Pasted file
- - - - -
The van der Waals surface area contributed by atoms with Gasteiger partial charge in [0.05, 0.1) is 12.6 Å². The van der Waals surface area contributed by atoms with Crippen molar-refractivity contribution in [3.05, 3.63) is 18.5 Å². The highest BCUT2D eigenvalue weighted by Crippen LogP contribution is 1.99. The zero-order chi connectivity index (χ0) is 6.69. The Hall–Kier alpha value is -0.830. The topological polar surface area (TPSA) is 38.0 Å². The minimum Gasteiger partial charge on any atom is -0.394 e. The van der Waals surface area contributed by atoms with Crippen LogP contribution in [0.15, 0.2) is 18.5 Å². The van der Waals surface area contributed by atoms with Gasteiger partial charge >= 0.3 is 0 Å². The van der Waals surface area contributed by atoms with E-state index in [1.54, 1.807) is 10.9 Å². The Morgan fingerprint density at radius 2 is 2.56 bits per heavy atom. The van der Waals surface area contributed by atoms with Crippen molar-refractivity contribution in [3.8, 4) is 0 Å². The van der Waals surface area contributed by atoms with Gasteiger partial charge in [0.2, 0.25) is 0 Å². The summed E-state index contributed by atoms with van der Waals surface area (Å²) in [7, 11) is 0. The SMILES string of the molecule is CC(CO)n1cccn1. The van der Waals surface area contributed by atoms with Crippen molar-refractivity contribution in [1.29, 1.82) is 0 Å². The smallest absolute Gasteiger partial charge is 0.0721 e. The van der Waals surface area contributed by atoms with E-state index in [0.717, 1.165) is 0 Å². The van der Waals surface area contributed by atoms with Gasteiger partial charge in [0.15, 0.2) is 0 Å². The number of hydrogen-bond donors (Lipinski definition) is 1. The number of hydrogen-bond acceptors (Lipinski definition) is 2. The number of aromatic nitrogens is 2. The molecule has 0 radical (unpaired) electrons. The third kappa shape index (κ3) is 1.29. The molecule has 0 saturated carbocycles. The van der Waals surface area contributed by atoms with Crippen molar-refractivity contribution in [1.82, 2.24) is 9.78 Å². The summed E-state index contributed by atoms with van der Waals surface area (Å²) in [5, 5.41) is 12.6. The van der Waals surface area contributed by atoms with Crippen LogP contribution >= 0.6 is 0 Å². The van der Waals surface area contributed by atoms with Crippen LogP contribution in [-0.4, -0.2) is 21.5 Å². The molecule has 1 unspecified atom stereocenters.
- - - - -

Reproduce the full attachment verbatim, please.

The van der Waals surface area contributed by atoms with Gasteiger partial charge in [0.05, 0.1) is 12.6 Å². The van der Waals surface area contributed by atoms with Crippen molar-refractivity contribution in [3.05, 3.63) is 18.5 Å². The highest BCUT2D eigenvalue weighted by Crippen LogP contribution is 1.99. The zero-order chi connectivity index (χ0) is 6.69. The Hall–Kier alpha value is -0.830. The topological polar surface area (TPSA) is 38.0 Å². The minimum Gasteiger partial charge on any atom is -0.394 e. The van der Waals surface area contributed by atoms with Crippen LogP contribution in [0.15, 0.2) is 18.5 Å². The van der Waals surface area contributed by atoms with Gasteiger partial charge >= 0.3 is 0 Å². The van der Waals surface area contributed by atoms with E-state index in [1.54, 1.807) is 10.9 Å². The Morgan fingerprint density at radius 2 is 2.56 bits per heavy atom. The van der Waals surface area contributed by atoms with Crippen molar-refractivity contribution in [3.8, 4) is 0 Å². The van der Waals surface area contributed by atoms with Gasteiger partial charge in [0.2, 0.25) is 0 Å². The summed E-state index contributed by atoms with van der Waals surface area (Å²) in [7, 11) is 0. The SMILES string of the molecule is CC(CO)n1cccn1. The van der Waals surface area contributed by atoms with Crippen molar-refractivity contribution in [1.29, 1.82) is 0 Å². The smallest absolute Gasteiger partial charge is 0.0721 e. The van der Waals surface area contributed by atoms with E-state index in [0.717, 1.165) is 0 Å². The van der Waals surface area contributed by atoms with Gasteiger partial charge in [0.15, 0.2) is 0 Å². The number of hydrogen-bond donors (Lipinski definition) is 1. The number of hydrogen-bond acceptors (Lipinski definition) is 2. The number of aromatic nitrogens is 2. The molecule has 0 radical (unpaired) electrons. The third kappa shape index (κ3) is 1.29. The molecule has 0 saturated carbocycles. The van der Waals surface area contributed by atoms with Crippen molar-refractivity contribution in [1.82, 2.24) is 9.78 Å². The summed E-state index contributed by atoms with van der Waals surface area (Å²) in [5, 5.41) is 12.6. The van der Waals surface area contributed by atoms with Crippen LogP contribution >= 0.6 is 0 Å². The van der Waals surface area contributed by atoms with Crippen LogP contribution in [-0.4, -0.2) is 21.5 Å². The molecule has 1 unspecified atom stereocenters.